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Serovar and antimicrobial resistance data from the scanning surveillance of British turkey flocks for Salmonella between 1995 and 2006 were analysed and compared with prevalence data from other livestock and animal feed. A total of 2753 incidents of 57 different serovars were reported. The five most prevalent serovars were Salmonella Typhimurium (20.8%), Salmonella Newport (14.7%), Salmonella Derby (10.6%), Salmonella Indiana (8.3%) and Salmonella Agona (6.4%). S. Typhimurium reports peaked in the mid- to late 1990s; this occurred in parallel with the S. Typhimurium DT104 epidemic in other livestock species. S. Enteritidis reports peaked in mid- to late 1990s, followed by a considerable decrease after 2000, which was also noted in flocks of domestic fowl. S. Newport, Salmonella Montevideo, Salmonella Senftenberg and Salmonella Binza occurred in marked clusters, indicating that they were introduced into one or more flocks at a certain time (i.e. via contaminated feed or infected 1-day-old chicks). A proportion of 43.1% of the reported Salmonella isolates were resistant to at least one antimicrobial, while 17.7% were multi-resistant. No isolates were resistant to ciprofloxacin or to the third-generation cephalosporins ceftazidime and cefotaxime. Resistance to ampicillin, chloramphenicol, streptomycin, sulphonamide compounds and tetracycline was common, and it was mainly a characteristic of S. Typhimurium DT104 compared with S. Typhimurium non-DT104 and non-S. Typhimurium isolates (P<0.001). Resistance to nalidixic acid decreased from 16.9% in 1995 to 11.8% in 2006. Nalidixic acid resistance was most frequently found in Salonella Hadar (71.4%), S. Typhimurium DT104 (30.0%), S. Newport (17.9%) and S. Typhimurium non-DT104 (11.1%).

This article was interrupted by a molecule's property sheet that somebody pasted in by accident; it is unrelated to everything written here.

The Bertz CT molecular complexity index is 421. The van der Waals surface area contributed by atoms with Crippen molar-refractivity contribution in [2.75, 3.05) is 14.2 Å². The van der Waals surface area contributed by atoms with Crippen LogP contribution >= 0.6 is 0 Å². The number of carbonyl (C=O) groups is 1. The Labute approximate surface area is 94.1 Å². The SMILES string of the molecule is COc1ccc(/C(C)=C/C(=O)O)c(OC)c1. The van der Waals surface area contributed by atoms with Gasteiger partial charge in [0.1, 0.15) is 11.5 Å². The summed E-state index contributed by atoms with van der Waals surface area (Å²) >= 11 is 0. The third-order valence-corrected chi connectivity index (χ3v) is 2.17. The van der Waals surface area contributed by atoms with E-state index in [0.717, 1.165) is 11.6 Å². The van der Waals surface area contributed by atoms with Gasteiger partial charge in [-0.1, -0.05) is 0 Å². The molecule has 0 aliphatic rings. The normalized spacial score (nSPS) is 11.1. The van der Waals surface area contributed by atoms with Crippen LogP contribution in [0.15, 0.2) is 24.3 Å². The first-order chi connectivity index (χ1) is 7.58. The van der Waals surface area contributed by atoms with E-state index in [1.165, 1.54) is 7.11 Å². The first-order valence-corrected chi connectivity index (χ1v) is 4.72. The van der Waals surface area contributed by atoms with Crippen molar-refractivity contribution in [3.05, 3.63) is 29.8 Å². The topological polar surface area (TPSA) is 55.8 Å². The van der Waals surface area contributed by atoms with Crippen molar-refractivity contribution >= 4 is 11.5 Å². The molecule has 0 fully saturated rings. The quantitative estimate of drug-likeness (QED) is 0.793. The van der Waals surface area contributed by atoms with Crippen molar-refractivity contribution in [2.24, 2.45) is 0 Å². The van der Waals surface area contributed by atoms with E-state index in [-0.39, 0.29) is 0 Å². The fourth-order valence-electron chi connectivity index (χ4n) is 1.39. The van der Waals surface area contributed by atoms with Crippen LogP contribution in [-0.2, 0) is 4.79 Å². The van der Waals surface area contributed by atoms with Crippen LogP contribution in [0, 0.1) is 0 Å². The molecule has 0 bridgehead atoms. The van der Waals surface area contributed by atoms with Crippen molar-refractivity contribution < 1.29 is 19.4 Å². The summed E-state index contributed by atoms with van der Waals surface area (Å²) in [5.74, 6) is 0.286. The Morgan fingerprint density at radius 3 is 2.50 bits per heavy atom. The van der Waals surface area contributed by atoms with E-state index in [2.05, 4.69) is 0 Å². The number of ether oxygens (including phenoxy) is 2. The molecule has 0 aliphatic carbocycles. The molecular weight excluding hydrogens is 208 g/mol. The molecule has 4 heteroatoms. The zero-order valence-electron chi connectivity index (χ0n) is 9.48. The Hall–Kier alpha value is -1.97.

Original publication

DOI

10.1080/03079450903183678

Type

Journal article

Journal

Avian Pathol

Publication Date

10/2009

Volume

38

Pages

349 - 357

Keywords

Animals, Anti-Infective Agents, Drug Resistance, Multiple, Bacterial, Poultry Diseases, Salmonella, Salmonella Infections, Animal, Serotyping, Turkeys, United Kingdom